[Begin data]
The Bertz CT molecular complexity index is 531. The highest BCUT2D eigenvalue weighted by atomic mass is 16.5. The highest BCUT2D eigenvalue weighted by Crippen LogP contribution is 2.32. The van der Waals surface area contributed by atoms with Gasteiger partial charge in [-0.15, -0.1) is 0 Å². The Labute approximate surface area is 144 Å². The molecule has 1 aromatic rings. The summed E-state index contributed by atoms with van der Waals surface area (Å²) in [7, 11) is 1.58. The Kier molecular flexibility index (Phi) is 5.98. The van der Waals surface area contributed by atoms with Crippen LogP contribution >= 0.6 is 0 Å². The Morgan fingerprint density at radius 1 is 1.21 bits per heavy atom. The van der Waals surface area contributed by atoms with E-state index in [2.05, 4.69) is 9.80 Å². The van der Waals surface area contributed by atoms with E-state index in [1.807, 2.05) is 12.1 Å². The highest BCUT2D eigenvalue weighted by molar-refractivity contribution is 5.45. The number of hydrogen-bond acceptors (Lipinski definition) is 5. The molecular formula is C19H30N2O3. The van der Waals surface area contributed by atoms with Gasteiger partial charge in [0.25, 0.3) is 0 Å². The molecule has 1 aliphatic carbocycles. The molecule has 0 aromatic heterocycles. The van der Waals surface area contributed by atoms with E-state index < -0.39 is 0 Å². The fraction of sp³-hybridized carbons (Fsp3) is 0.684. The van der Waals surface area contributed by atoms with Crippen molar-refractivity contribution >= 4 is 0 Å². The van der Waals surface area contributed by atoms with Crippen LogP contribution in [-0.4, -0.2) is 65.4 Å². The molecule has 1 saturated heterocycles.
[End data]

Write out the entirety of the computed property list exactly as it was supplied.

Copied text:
The Bertz CT molecular complexity index is 531. The highest BCUT2D eigenvalue weighted by atomic mass is 16.5. The highest BCUT2D eigenvalue weighted by Crippen LogP contribution is 2.32. The van der Waals surface area contributed by atoms with Gasteiger partial charge in [-0.15, -0.1) is 0 Å². The Labute approximate surface area is 144 Å². The molecule has 1 aromatic rings. The summed E-state index contributed by atoms with van der Waals surface area (Å²) in [7, 11) is 1.58. The Kier molecular flexibility index (Phi) is 5.98. The van der Waals surface area contributed by atoms with Crippen LogP contribution >= 0.6 is 0 Å². The Morgan fingerprint density at radius 1 is 1.21 bits per heavy atom. The van der Waals surface area contributed by atoms with E-state index in [2.05, 4.69) is 9.80 Å². The van der Waals surface area contributed by atoms with E-state index in [1.807, 2.05) is 12.1 Å². The highest BCUT2D eigenvalue weighted by molar-refractivity contribution is 5.45. The number of hydrogen-bond acceptors (Lipinski definition) is 5. The molecular formula is C19H30N2O3. The van der Waals surface area contributed by atoms with Gasteiger partial charge in [0.25, 0.3) is 0 Å². The molecule has 1 aliphatic carbocycles. The molecule has 0 aromatic heterocycles. The van der Waals surface area contributed by atoms with E-state index < -0.39 is 0 Å². The fraction of sp³-hybridized carbons (Fsp3) is 0.684. The van der Waals surface area contributed by atoms with Crippen molar-refractivity contribution >= 4 is 0 Å². The van der Waals surface area contributed by atoms with Crippen LogP contribution in [-0.4, -0.2) is 65.4 Å². The molecule has 1 saturated heterocycles.